Story by Peter Trethewey, AQA CEO

At the end of 2022 we received the sad news of the unexpected passing of Cliff Wise.

Many readers will know, or know of, Cliff. For all of us at AQA Cliff was one of our founding fathers, joining the Board of the newly formed AQA Victoria Ltd in 1987. He would later Chair the Board from 1991 – 1994.

At a recent memorial service, people drawn from every corner of Cliff’s life shared similar stories of a generous spirited man with a quirky sense of humour who always looked for the positive in life.    

I’d like to pay tribute to a man who made a tremendous contribution to the lives of others through his involvement in the establishment of funded Home Based Attendant Care.     

One of AQA’s strategic objectives is that our voice is heard in public discourse, advocating for our clients and community in matters that affect them.

It’s hard to imagine in an NDIS & TAC world, but back in the mid ‘80s Australia was only just starting to consider alternatives to institutional living for those who had sustained a high level SCI. Prior to 1987, there was no such thing as funded personal care to support people with physical disability in the community.

Cliff and the lobby team in Canberra advocating for community based supports, 1989

At the time of his injury, Cliff was married with young children and an established career.  At home, at work and in his community was where he needed to be. Cliff was one of the first to pilot a new home based Attendant Care Program, at that stage offering 350 places across Australia, to encourage people with disability living in institutional accommodation to live in the community.

There had been a poor take up of places in the first year of the pilot from people in nursing homes, and there was a real risk that this fledgling program would be lost.

The AQA Board joined forces with DASSI, another member-based attendant care organisation, to create a lobby group set on:

  • Converting the Pilot Attendant Care Program into a recognised Accommodation Support Service in its own right, included in the Disability Act 1986.
  • Widening the target group to include people in acute and rehabilitation care, people already in the community and in danger of being institutionalised or re-institutionalised.
  • Expanding the restrictive guidelines to allow for provision of more hours to cater for individual needs where required.

Among its many activities, the group headed to Canberra for face-to-face meetings with relevant Ministers and Senators, using their lived experience to educate about what attendant care was, and how cost effective community based supports were compared to the costs of Supported Residential placement.

Cliff and the team presenting in Canberra

At the time, Senator Janet Powell, herself having contracted polio, addressed the Senate:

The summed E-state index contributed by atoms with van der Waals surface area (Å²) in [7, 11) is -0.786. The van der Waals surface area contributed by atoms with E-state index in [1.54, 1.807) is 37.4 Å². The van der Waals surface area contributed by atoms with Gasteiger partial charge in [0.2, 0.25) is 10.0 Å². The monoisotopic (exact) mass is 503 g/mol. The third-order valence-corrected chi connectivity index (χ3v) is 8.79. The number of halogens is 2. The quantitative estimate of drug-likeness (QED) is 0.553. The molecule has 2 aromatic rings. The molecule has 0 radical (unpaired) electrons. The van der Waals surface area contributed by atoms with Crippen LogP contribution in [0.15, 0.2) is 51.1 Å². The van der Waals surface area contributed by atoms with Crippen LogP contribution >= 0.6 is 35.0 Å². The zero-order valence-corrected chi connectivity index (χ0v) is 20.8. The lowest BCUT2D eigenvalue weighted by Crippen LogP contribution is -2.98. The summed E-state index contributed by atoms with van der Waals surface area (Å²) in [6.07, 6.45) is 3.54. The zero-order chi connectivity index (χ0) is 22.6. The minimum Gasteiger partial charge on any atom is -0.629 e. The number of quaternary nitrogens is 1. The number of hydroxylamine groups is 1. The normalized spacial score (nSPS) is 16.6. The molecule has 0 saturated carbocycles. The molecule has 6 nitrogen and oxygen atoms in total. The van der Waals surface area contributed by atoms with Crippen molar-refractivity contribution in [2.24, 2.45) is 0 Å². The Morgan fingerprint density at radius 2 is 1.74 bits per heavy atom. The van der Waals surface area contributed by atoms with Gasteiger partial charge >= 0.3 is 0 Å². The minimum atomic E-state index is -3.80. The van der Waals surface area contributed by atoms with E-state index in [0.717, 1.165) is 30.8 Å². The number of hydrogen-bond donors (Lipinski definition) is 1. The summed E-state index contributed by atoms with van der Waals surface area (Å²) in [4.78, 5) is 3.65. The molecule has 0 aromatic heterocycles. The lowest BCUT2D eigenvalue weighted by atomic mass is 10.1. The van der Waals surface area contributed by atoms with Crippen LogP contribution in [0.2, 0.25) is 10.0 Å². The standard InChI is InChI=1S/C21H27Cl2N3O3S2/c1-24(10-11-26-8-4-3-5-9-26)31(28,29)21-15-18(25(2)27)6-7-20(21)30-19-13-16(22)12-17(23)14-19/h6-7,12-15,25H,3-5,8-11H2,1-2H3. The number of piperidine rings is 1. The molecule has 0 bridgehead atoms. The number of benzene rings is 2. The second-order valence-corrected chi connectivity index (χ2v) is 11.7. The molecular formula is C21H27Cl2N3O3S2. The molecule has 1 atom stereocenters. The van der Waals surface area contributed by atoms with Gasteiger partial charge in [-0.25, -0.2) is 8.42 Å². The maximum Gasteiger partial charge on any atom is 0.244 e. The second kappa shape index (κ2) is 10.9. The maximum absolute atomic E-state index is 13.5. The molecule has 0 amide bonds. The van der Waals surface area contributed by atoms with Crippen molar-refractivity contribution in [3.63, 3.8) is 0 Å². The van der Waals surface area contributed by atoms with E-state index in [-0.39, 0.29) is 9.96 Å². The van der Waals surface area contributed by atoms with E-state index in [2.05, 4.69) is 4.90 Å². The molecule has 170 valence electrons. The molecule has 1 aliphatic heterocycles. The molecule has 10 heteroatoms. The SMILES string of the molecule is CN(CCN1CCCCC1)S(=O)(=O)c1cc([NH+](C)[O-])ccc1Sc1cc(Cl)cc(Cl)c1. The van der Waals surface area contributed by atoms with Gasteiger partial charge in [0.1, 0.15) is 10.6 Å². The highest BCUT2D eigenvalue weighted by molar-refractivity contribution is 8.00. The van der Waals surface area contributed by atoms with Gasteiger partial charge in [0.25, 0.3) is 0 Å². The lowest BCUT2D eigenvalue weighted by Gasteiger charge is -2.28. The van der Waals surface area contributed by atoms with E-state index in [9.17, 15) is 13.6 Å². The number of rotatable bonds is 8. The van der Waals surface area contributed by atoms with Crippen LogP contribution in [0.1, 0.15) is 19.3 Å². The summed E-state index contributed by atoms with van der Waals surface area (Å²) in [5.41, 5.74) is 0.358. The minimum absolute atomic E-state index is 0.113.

I return to Cliff Wise, the school teacher I have referred to. Looking at the actual figure involved, because he is now back in productive work and because his wife has not had to stay at home and look after him full time, as she might have had to do under different circumstances, she is able to make an economic contribution as well. Indeed, figures supplied to me show that the net cost of attendant care in this case would be $16,945. The unemployment benefit that would have had to be paid to him if he were not able to be employed would be $5,500 plus associated benefits. All up, the cost per person would be under $11,000. In this case we have two productive members of the community in work paying taxes far above what the cost to that community and to the Government would be.

This could have been straight out of the Productivity Commission report that led to the NDIS.

In short, as a result of their work, the Disability Act was amended and Community Based Attendant Care became recognised alongside other supports.

In a recent memoir, Cliff reflected: this involvement is the singular most satisfying contribution I have made in my time as a disabled person. Without the intervention of this group the concept of “attendant care” may well have withered on the vine and not exist in its current form, and at the worst, not exist at all.

Cliff’s legacy is certainly found in his family and friends, in his professional and community achievements and the way he lived life positively. His legacy is also in reminding us of the power of lived experience applied to advocating for our clients and community in matters that affect them, and, as the baton gets passed, in prompting us to ask the question: what are the issues in 2023 that would have seen Cliff drive his Ford Fairmont Ghia station wagon to Canberra to make the case?

On behalf of everyone at AQA, we celebrate the life and lasting legacy of Cliff Wise.  

  • January 23, 2023

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